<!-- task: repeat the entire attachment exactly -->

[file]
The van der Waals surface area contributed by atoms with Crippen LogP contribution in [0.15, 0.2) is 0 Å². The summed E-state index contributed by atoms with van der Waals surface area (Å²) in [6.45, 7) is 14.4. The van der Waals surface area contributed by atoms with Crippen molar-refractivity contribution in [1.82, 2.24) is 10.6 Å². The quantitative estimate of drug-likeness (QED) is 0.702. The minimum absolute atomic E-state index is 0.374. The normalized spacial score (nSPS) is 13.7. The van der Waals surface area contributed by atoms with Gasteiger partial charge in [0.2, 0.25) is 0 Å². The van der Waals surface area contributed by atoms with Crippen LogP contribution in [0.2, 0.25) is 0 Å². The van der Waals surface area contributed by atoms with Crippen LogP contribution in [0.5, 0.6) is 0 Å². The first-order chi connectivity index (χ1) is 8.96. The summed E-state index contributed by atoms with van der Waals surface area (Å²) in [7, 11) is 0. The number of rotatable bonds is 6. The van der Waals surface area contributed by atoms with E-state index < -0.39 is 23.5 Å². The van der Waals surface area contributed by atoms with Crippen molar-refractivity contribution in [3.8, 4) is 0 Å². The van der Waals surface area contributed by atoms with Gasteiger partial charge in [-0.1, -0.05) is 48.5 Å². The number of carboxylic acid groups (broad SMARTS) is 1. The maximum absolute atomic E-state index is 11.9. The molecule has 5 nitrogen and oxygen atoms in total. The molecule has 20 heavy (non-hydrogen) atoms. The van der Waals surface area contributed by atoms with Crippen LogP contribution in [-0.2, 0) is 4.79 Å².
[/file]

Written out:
The van der Waals surface area contributed by atoms with Crippen LogP contribution in [0.15, 0.2) is 0 Å². The summed E-state index contributed by atoms with van der Waals surface area (Å²) in [6.45, 7) is 14.4. The van der Waals surface area contributed by atoms with Crippen molar-refractivity contribution in [1.82, 2.24) is 10.6 Å². The quantitative estimate of drug-likeness (QED) is 0.702. The minimum absolute atomic E-state index is 0.374. The normalized spacial score (nSPS) is 13.7. The van der Waals surface area contributed by atoms with Gasteiger partial charge in [0.2, 0.25) is 0 Å². The van der Waals surface area contributed by atoms with Crippen LogP contribution in [0.2, 0.25) is 0 Å². The van der Waals surface area contributed by atoms with Crippen LogP contribution in [0.5, 0.6) is 0 Å². The first-order chi connectivity index (χ1) is 8.96. The summed E-state index contributed by atoms with van der Waals surface area (Å²) in [7, 11) is 0. The number of rotatable bonds is 6. The van der Waals surface area contributed by atoms with E-state index < -0.39 is 23.5 Å². The van der Waals surface area contributed by atoms with Crippen molar-refractivity contribution in [3.8, 4) is 0 Å². The van der Waals surface area contributed by atoms with Gasteiger partial charge in [-0.1, -0.05) is 48.5 Å². The number of carboxylic acid groups (broad SMARTS) is 1. The maximum absolute atomic E-state index is 11.9. The molecule has 5 nitrogen and oxygen atoms in total. The molecule has 20 heavy (non-hydrogen) atoms. The van der Waals surface area contributed by atoms with Crippen LogP contribution in [-0.2, 0) is 4.79 Å².